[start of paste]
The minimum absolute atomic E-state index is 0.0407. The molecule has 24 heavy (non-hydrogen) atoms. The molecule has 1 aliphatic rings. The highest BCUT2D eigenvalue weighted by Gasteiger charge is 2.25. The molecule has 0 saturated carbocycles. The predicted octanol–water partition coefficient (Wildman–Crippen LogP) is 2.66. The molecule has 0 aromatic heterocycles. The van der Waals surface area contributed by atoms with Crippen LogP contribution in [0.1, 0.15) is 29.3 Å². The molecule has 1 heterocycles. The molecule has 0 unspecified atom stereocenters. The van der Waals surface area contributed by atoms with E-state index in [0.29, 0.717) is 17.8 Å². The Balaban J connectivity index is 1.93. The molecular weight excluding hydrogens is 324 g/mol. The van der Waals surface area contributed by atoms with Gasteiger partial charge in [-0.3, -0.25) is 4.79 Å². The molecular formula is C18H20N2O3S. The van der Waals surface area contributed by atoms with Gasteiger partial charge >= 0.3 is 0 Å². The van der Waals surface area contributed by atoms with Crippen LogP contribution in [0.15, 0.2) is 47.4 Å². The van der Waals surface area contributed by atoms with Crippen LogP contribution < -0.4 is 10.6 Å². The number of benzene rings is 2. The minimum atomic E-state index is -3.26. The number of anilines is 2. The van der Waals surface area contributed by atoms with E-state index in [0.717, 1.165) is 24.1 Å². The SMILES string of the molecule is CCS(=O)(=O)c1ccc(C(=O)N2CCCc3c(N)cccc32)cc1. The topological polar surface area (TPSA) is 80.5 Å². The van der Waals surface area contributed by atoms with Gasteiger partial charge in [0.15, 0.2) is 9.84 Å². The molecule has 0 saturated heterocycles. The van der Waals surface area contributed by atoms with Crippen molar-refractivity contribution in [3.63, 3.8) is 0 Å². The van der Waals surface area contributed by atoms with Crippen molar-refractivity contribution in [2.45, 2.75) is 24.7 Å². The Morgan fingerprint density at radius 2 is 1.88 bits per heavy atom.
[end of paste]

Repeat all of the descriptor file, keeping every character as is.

The minimum absolute atomic E-state index is 0.0407. The molecule has 24 heavy (non-hydrogen) atoms. The molecule has 1 aliphatic rings. The highest BCUT2D eigenvalue weighted by Gasteiger charge is 2.25. The molecule has 0 saturated carbocycles. The predicted octanol–water partition coefficient (Wildman–Crippen LogP) is 2.66. The molecule has 0 aromatic heterocycles. The van der Waals surface area contributed by atoms with Crippen LogP contribution in [0.1, 0.15) is 29.3 Å². The molecule has 1 heterocycles. The molecule has 0 unspecified atom stereocenters. The van der Waals surface area contributed by atoms with E-state index in [0.29, 0.717) is 17.8 Å². The Balaban J connectivity index is 1.93. The molecular weight excluding hydrogens is 324 g/mol. The van der Waals surface area contributed by atoms with Gasteiger partial charge in [-0.3, -0.25) is 4.79 Å². The molecular formula is C18H20N2O3S. The van der Waals surface area contributed by atoms with Gasteiger partial charge >= 0.3 is 0 Å². The van der Waals surface area contributed by atoms with Crippen LogP contribution in [0.15, 0.2) is 47.4 Å². The van der Waals surface area contributed by atoms with Crippen LogP contribution < -0.4 is 10.6 Å². The number of benzene rings is 2. The minimum atomic E-state index is -3.26. The number of anilines is 2. The van der Waals surface area contributed by atoms with E-state index in [0.717, 1.165) is 24.1 Å². The SMILES string of the molecule is CCS(=O)(=O)c1ccc(C(=O)N2CCCc3c(N)cccc32)cc1. The topological polar surface area (TPSA) is 80.5 Å². The van der Waals surface area contributed by atoms with Gasteiger partial charge in [0.15, 0.2) is 9.84 Å². The molecule has 0 saturated heterocycles. The van der Waals surface area contributed by atoms with Crippen molar-refractivity contribution in [3.63, 3.8) is 0 Å². The van der Waals surface area contributed by atoms with Crippen molar-refractivity contribution in [2.45, 2.75) is 24.7 Å². The Morgan fingerprint density at radius 2 is 1.88 bits per heavy atom.